Talking To My Young Son About Being Mixed Race Is Never Simple
“Mommy, I’m not black or white, I’m mixed up!” my son exclaims.
We’re walking down the street and it takes everything I have not to stop dead in my tracks. Now that he’s old enough to understand what being mixed race is, I’ve been trying to explain his background to him. While he’s well aware that his mommy has brown skin and his dad has “peach” skin (his words), he doesn’t really get exactly what that means. I make it a point to tell him that I’m black and his dad is white, therefore he’s both. But what does it really mean to be mixed race? That’s the part that’s so hard to explain.
Even though being mixed race is more common now than it was 50 or 60 years ago, it’s still hard to find tangible examples for children. Mainly because there’s no one way to represent being biracial. When I look for something to help my son understand, it’s hard to find something that speaks to his experience.
One of the hardest parts of explaining being mixed race is that so much of American culture defaults to a black dad and a white mom. In most media — whether it’s television, movies, books, even stock imagery — the white mom is almost always the default in mixed race stories. For kids who have moms who are women of color, representation isn’t quite as easy to come by. It’s not to say that this stuff doesn’t exist, but you have to really search for it.
When my son turns on the television, the odds of him seeing a character who has a black mom and a white dad is practically non-existent. Honestly, the odds of him seeing a mixed race character or actor in general is pretty freaking rare. There is the show mixed-ish, which is a brilliant spin-off from black-ish. However, the show is made for adults and set back in the 1980s. The characters are living in a time before even I was born. For my kiddo, who is six, it’s not really something on his level.
As much as it’s made great strides, I wish there was more mixed race representation for younger kids in their media. Kids need validation from their media and when that doesn’t exist, it’s hard to give them something tangible. A cursory search on Amazon pulls up a few books, but you have to dig.
To make him feel a little less alone, I try to find celebrities he likes who are mixed. His favorite comedian is Trevor Noah, and telling him they have that in common makes him happy.
“He is?!” his little eyes grew wide.
I explained that just like him, Trevor has a black mom and a white dad. The biggest difference is that when Noah was born, his parents’ relationship was still illegal. It led to a very interesting conversation about the Supreme Court case Loving v. Virginia and how only a little more than 50 years ago, my relationship with his dad would have been against the law. Though he’s still young, it’s important to me to make sure he understands how he came to be in a larger context. Not just within our family, but how he fits into the world.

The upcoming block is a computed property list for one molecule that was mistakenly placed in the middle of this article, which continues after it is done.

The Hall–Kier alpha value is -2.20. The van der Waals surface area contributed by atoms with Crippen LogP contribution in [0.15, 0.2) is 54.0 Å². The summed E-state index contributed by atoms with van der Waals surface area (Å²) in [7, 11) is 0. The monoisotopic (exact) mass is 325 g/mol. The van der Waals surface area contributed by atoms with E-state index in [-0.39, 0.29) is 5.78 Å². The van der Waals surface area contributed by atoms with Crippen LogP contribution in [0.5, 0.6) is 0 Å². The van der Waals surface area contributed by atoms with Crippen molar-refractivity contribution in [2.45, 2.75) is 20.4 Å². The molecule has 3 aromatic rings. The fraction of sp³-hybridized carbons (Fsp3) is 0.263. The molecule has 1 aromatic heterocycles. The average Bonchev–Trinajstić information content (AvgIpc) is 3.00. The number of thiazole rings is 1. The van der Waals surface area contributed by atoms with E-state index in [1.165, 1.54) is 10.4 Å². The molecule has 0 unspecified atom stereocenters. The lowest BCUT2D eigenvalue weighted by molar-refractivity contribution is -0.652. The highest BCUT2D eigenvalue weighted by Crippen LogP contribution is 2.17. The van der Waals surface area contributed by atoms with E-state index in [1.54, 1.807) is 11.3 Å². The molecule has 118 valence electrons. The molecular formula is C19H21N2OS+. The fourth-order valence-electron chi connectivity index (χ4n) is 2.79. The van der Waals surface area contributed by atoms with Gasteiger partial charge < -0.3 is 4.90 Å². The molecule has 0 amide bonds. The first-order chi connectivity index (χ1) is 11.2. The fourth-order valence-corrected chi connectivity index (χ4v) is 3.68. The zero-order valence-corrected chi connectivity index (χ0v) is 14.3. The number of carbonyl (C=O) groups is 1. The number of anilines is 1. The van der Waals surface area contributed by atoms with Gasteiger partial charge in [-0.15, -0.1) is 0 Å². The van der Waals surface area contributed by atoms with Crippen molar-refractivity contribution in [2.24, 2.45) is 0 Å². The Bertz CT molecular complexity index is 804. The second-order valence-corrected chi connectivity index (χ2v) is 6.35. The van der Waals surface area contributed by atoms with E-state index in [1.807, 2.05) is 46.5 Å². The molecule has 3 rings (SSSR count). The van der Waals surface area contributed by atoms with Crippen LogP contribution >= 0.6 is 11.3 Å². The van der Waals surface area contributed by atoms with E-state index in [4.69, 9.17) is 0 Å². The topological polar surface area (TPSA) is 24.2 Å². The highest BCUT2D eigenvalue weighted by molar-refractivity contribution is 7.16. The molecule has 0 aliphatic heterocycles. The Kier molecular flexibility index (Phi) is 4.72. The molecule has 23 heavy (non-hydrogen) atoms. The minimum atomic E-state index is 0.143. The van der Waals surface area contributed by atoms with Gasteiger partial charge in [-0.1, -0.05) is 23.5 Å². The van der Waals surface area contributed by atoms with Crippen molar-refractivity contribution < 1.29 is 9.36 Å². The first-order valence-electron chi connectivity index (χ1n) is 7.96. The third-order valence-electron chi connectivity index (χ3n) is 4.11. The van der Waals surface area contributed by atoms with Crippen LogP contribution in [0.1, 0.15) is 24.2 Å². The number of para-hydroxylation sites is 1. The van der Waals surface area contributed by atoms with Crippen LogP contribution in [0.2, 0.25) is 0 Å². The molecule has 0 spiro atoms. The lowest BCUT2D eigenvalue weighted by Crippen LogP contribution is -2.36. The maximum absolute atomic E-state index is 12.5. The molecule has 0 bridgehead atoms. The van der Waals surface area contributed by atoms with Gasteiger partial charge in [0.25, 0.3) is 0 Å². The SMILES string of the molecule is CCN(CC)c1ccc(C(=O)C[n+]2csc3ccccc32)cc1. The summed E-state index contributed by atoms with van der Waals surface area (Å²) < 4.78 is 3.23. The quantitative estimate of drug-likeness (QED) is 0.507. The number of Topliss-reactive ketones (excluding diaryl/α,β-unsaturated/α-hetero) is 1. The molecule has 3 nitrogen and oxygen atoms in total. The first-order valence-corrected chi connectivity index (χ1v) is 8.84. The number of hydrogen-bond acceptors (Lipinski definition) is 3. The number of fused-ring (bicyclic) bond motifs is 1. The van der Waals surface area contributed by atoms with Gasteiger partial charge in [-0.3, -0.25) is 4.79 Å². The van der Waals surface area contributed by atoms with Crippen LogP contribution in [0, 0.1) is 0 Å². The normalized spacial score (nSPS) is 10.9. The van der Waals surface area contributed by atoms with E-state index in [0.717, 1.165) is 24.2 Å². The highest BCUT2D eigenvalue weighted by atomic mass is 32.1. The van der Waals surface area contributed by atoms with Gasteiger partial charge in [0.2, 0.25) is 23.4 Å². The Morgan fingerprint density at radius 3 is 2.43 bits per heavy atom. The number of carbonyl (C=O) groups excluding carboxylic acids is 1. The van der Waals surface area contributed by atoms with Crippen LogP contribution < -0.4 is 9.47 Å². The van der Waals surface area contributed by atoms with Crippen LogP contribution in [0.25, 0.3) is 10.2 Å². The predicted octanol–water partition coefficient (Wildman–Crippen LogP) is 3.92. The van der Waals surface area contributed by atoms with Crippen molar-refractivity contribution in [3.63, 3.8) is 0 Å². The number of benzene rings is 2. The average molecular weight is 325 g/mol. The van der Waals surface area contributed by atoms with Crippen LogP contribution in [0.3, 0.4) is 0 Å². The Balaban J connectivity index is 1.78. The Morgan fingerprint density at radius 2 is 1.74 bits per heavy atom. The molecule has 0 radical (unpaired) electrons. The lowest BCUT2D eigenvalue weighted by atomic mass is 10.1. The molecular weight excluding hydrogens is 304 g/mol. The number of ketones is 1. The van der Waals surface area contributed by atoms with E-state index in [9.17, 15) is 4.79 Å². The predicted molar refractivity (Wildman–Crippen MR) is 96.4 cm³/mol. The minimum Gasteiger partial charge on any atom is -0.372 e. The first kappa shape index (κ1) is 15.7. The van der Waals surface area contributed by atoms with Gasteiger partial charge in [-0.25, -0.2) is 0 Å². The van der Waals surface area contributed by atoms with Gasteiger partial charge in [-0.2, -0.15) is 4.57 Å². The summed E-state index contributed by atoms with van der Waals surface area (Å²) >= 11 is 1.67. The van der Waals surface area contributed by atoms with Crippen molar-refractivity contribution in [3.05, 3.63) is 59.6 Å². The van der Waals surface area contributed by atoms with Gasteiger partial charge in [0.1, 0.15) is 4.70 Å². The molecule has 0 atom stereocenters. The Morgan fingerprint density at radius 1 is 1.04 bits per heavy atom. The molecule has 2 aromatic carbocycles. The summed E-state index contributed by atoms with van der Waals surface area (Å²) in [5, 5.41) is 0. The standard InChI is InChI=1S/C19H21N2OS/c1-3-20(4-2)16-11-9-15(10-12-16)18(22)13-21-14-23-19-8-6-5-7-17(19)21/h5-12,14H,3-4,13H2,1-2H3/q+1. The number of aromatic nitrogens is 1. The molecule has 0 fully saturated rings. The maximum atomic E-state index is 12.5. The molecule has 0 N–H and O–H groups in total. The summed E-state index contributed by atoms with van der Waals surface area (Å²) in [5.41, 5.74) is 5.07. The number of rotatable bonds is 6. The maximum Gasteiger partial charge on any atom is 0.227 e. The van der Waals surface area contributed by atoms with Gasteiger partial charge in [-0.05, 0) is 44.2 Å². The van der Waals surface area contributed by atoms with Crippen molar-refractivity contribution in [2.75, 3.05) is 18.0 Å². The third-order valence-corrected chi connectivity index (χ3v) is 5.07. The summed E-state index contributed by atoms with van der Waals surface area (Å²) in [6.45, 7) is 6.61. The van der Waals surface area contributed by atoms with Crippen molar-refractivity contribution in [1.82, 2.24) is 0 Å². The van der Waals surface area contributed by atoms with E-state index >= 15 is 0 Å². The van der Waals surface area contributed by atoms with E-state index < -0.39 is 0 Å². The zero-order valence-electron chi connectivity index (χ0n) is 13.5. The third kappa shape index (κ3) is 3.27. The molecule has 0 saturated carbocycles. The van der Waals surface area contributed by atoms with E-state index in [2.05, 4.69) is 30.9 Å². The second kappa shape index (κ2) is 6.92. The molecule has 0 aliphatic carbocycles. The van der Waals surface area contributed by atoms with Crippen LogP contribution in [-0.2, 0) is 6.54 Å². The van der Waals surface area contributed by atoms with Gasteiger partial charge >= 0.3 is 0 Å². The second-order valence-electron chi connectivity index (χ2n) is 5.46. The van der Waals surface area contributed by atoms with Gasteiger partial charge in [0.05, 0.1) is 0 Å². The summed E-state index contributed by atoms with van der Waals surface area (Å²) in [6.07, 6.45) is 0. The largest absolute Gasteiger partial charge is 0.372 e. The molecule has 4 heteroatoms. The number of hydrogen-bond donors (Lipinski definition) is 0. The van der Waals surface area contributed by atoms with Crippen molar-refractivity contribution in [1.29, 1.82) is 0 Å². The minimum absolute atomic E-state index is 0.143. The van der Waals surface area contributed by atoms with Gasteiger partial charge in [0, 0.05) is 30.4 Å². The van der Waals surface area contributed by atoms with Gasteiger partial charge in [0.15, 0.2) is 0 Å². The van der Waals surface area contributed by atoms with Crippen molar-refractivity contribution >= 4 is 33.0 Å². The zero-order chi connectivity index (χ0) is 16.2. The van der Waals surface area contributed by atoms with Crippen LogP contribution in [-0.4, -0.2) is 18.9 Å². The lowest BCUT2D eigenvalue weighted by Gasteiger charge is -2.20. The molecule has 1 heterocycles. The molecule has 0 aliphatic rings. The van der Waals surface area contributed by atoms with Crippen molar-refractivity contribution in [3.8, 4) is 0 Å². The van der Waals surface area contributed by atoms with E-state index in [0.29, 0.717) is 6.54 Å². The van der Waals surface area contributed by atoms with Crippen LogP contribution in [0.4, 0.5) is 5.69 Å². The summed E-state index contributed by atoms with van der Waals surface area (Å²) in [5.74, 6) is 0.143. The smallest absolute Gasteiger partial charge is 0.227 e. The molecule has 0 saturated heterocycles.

Being mixed race in America, especially when you’re black and white, is very complex. It’s hard enough explaining segregation to a kindergartner, but showing him that the two sides of his culture were literally at war with each other? That’s heavy. When I’m explaining to him that there are still white people out there who won’t like me because of my skin color, he can’t believe it. What’s more, I am honest with him that there may be people who don’t like him because of who his parents are. It’s not always easy to say skin color doesn’t matter when it still does to a lot of people.
It’s not easy for mixed race kids, especially young ones. They know they’re different than most kids — that’s a normal part of childhood. But when you realize that you’re different from your own family? It’s more complex. In the last couple years, my son and I have had many conversations about those physical differences. He’s seen pictures of me pregnant and knows that I grew him in my body. He’s incredibly aware that he looks like his father, who is white. How could he have grown in my belly if he has peach skin and I have brown skin? I tell him that mixed people come in all different colors. But I always tell him that no matter his skin color, he’s my son and I’ll always love him.
Being mixed race is a unique experience for young kids. They’re learning to navigate the world around them, which is hard enough. When you add in the fact that they’re balancing two different ethnic identities, it’s a lot for them. Knowing that they live at intersections of these cultures means they can feel like they don’t really fit anywhere. Like my son says, “mixed up.” As a parent, all you can do is try to give them the space to ask questions. Having the conversations, even if you don’t have all the answers, is important. Our kids are looking at us to help them figure out their place in the world.
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